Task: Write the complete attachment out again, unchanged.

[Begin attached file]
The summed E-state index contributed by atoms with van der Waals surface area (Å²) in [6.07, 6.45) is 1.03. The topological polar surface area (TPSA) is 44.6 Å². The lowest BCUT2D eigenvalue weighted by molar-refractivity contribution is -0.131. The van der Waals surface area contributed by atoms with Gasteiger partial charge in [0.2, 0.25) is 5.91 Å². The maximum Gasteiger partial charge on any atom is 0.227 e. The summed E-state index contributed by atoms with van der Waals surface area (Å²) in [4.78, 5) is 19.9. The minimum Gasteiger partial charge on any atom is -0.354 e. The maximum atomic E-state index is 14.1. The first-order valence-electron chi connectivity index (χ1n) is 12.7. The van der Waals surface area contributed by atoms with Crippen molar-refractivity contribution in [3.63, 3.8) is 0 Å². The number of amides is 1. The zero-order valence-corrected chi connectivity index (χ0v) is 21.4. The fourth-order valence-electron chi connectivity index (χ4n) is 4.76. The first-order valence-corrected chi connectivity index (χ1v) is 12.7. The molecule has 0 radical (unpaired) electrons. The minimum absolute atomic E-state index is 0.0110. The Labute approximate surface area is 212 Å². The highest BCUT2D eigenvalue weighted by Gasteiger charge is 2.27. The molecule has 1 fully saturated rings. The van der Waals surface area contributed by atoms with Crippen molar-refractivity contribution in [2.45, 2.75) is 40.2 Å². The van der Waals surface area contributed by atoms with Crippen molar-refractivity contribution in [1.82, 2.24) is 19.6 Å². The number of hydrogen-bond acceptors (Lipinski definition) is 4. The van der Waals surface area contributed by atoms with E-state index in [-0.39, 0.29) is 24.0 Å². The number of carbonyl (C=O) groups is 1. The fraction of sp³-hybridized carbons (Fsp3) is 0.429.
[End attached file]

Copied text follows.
The summed E-state index contributed by atoms with van der Waals surface area (Å²) in [6.07, 6.45) is 1.03. The topological polar surface area (TPSA) is 44.6 Å². The lowest BCUT2D eigenvalue weighted by molar-refractivity contribution is -0.131. The van der Waals surface area contributed by atoms with Gasteiger partial charge in [0.2, 0.25) is 5.91 Å². The maximum Gasteiger partial charge on any atom is 0.227 e. The summed E-state index contributed by atoms with van der Waals surface area (Å²) in [4.78, 5) is 19.9. The minimum Gasteiger partial charge on any atom is -0.354 e. The maximum atomic E-state index is 14.1. The first-order valence-electron chi connectivity index (χ1n) is 12.7. The van der Waals surface area contributed by atoms with Crippen molar-refractivity contribution in [3.63, 3.8) is 0 Å². The number of amides is 1. The zero-order valence-corrected chi connectivity index (χ0v) is 21.4. The fourth-order valence-electron chi connectivity index (χ4n) is 4.76. The first-order valence-corrected chi connectivity index (χ1v) is 12.7. The molecule has 0 radical (unpaired) electrons. The minimum absolute atomic E-state index is 0.0110. The Labute approximate surface area is 212 Å². The highest BCUT2D eigenvalue weighted by Gasteiger charge is 2.27. The molecule has 1 fully saturated rings. The van der Waals surface area contributed by atoms with Crippen molar-refractivity contribution in [2.45, 2.75) is 40.2 Å². The van der Waals surface area contributed by atoms with Crippen molar-refractivity contribution in [1.82, 2.24) is 19.6 Å². The number of hydrogen-bond acceptors (Lipinski definition) is 4. The van der Waals surface area contributed by atoms with E-state index in [-0.39, 0.29) is 24.0 Å². The number of carbonyl (C=O) groups is 1. The fraction of sp³-hybridized carbons (Fsp3) is 0.429.